Yasmin Khan, director of The Halo Project, argued that the criminalisation of forced marriage and the build-up to it led to more prosecutions and the decline since then was due to the issue being put on the backburner.

The campaigner, whose national charity supports victims of honour-based abuse, said the decline in prosecutions and convictions stemmed from a lack of awareness about the issue within both the police and the judicial system.

“There is a total lack of awareness among public bodies – the police, local council, health, education, and social services,” she said. “They do not know what signs to look out for and are not asking the right questions. Honour-based abuse causes long-lasting trauma and psychological impacts. We need to do all we can to help victims who are suffering sometimes years and years of abuse.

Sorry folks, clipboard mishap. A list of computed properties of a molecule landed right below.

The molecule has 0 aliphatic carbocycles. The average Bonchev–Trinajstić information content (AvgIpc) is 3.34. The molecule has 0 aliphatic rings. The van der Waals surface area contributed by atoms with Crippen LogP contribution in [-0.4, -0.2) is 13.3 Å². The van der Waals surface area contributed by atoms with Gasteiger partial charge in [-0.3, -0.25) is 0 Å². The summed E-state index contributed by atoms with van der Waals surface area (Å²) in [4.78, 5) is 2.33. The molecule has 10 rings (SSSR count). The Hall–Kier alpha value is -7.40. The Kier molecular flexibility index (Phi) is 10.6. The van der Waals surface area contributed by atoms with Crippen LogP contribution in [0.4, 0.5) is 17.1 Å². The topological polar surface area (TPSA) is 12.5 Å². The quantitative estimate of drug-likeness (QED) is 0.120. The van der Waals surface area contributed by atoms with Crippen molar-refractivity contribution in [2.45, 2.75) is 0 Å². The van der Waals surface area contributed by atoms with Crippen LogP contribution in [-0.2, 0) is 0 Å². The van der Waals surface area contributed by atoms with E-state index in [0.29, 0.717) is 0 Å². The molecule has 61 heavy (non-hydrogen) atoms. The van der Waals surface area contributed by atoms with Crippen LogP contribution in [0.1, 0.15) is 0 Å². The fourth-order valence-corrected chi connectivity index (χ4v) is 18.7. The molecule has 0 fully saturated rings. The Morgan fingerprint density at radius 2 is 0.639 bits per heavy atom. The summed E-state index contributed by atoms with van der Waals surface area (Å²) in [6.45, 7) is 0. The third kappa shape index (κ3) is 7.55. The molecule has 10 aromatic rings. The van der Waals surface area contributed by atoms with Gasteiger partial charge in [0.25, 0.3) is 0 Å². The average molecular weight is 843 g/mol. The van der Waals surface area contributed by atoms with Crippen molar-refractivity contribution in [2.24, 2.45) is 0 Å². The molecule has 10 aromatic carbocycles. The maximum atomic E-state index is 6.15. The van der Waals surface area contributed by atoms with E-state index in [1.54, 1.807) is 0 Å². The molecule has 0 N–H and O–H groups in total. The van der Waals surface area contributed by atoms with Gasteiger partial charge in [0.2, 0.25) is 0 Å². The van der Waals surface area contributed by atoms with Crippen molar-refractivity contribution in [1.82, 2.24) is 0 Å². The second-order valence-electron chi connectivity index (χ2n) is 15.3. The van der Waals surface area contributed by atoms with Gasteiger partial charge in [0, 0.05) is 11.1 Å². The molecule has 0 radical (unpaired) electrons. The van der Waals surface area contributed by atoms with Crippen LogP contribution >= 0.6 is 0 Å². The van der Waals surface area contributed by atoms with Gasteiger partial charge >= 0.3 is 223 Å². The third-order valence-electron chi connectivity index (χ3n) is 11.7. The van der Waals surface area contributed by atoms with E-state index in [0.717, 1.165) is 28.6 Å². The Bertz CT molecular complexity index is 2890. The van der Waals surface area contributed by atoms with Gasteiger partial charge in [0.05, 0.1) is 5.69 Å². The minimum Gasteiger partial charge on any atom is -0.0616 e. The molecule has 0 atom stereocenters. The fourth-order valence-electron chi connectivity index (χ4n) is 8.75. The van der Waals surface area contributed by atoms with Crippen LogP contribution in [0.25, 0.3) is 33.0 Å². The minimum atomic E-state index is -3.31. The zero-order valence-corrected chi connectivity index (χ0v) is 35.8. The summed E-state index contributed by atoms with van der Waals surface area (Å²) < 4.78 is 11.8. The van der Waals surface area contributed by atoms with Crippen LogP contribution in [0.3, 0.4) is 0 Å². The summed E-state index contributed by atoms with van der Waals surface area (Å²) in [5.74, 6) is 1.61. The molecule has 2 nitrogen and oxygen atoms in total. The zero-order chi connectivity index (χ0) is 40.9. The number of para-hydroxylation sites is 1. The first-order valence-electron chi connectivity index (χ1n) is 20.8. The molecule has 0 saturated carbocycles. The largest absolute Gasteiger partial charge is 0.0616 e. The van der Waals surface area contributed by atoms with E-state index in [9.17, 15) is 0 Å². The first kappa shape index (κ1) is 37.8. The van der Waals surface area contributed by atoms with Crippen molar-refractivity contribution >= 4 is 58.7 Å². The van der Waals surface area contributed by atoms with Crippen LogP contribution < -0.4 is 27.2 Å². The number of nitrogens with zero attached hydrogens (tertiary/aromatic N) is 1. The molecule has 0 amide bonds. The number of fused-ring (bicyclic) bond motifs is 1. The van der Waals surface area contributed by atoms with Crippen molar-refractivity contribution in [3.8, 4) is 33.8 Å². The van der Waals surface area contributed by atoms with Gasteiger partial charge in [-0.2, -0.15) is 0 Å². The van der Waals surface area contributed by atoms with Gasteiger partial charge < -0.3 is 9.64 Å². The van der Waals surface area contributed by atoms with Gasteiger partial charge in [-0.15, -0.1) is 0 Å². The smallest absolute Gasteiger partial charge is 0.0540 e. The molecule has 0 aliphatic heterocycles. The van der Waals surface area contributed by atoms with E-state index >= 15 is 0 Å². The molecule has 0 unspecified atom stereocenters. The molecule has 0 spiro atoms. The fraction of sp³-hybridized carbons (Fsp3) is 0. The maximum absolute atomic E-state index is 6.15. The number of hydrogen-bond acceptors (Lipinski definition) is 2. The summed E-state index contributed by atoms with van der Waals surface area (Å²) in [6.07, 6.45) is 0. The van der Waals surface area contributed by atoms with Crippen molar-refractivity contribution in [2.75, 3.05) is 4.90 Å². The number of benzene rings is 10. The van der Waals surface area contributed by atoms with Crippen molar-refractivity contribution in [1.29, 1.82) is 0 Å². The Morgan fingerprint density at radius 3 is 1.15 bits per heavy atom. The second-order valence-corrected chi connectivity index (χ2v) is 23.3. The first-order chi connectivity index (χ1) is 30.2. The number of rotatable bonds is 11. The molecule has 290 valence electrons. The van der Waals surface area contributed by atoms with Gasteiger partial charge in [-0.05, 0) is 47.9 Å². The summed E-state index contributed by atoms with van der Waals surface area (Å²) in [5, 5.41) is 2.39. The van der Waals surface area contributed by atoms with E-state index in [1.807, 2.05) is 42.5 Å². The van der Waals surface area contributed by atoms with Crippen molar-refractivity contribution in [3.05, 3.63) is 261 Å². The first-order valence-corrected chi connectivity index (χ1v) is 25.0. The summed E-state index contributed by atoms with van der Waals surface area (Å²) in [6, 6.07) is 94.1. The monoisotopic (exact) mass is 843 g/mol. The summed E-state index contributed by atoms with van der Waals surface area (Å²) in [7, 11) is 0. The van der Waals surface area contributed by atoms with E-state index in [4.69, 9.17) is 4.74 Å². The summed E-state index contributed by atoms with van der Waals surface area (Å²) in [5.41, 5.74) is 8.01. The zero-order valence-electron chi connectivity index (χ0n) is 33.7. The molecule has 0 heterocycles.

“We need to break the cycle so they don’t suffer in silence. There are serial offenders of honour-based abuse who have one victim after another in that family.”

A spokesperson for the CPS said: “Honour-based abuse is an incredibly complex crime and we know victims need extra support to help us successfully bring cases to court.

“We have agreed a joint protocol with the police to make sure investigative teams are using best practice and victims feel supported and protected.We can only charge cases that have been referred to us by police but where our legal test is met, we will not hesitate to prosecute.”